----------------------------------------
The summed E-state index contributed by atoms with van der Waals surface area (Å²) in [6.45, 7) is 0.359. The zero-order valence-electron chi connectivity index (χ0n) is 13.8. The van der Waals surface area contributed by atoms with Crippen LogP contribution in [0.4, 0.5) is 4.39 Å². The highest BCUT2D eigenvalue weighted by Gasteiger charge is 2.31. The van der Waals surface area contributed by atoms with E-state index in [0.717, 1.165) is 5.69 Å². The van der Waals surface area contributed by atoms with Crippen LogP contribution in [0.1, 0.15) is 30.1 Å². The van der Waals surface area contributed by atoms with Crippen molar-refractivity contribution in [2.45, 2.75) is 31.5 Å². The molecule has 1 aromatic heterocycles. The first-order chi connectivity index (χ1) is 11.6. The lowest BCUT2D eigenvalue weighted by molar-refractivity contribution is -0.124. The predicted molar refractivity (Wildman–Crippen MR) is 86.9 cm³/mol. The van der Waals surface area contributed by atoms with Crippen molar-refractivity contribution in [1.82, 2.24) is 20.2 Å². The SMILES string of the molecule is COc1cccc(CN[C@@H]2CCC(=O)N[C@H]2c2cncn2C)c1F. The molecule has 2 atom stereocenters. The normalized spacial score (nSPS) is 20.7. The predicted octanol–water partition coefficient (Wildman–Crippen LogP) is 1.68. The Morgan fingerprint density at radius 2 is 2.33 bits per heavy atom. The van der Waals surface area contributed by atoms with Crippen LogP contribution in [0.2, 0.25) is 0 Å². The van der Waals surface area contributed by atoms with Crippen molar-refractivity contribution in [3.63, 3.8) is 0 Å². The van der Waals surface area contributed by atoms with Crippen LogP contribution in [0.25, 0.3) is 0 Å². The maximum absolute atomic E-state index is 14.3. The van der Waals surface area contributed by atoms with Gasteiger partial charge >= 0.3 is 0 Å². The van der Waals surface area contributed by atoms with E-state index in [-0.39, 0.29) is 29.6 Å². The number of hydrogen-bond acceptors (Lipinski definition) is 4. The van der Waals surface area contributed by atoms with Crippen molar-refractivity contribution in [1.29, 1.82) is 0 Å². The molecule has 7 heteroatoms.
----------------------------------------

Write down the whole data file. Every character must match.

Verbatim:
The summed E-state index contributed by atoms with van der Waals surface area (Å²) in [6.45, 7) is 0.359. The zero-order valence-electron chi connectivity index (χ0n) is 13.8. The van der Waals surface area contributed by atoms with Crippen LogP contribution in [0.4, 0.5) is 4.39 Å². The highest BCUT2D eigenvalue weighted by Gasteiger charge is 2.31. The van der Waals surface area contributed by atoms with E-state index in [0.717, 1.165) is 5.69 Å². The van der Waals surface area contributed by atoms with Crippen LogP contribution in [0.1, 0.15) is 30.1 Å². The van der Waals surface area contributed by atoms with Crippen molar-refractivity contribution in [2.45, 2.75) is 31.5 Å². The molecule has 1 aromatic heterocycles. The first-order chi connectivity index (χ1) is 11.6. The lowest BCUT2D eigenvalue weighted by molar-refractivity contribution is -0.124. The predicted molar refractivity (Wildman–Crippen MR) is 86.9 cm³/mol. The van der Waals surface area contributed by atoms with Crippen molar-refractivity contribution in [1.82, 2.24) is 20.2 Å². The SMILES string of the molecule is COc1cccc(CN[C@@H]2CCC(=O)N[C@H]2c2cncn2C)c1F. The molecule has 2 atom stereocenters. The normalized spacial score (nSPS) is 20.7. The predicted octanol–water partition coefficient (Wildman–Crippen LogP) is 1.68. The Morgan fingerprint density at radius 2 is 2.33 bits per heavy atom. The van der Waals surface area contributed by atoms with Crippen LogP contribution in [0.2, 0.25) is 0 Å². The van der Waals surface area contributed by atoms with Crippen molar-refractivity contribution in [3.63, 3.8) is 0 Å². The van der Waals surface area contributed by atoms with Crippen LogP contribution in [0.25, 0.3) is 0 Å². The maximum absolute atomic E-state index is 14.3. The van der Waals surface area contributed by atoms with Gasteiger partial charge >= 0.3 is 0 Å². The van der Waals surface area contributed by atoms with E-state index in [-0.39, 0.29) is 29.6 Å². The number of hydrogen-bond acceptors (Lipinski definition) is 4. The van der Waals surface area contributed by atoms with Crippen molar-refractivity contribution in [1.29, 1.82) is 0 Å². The molecule has 7 heteroatoms.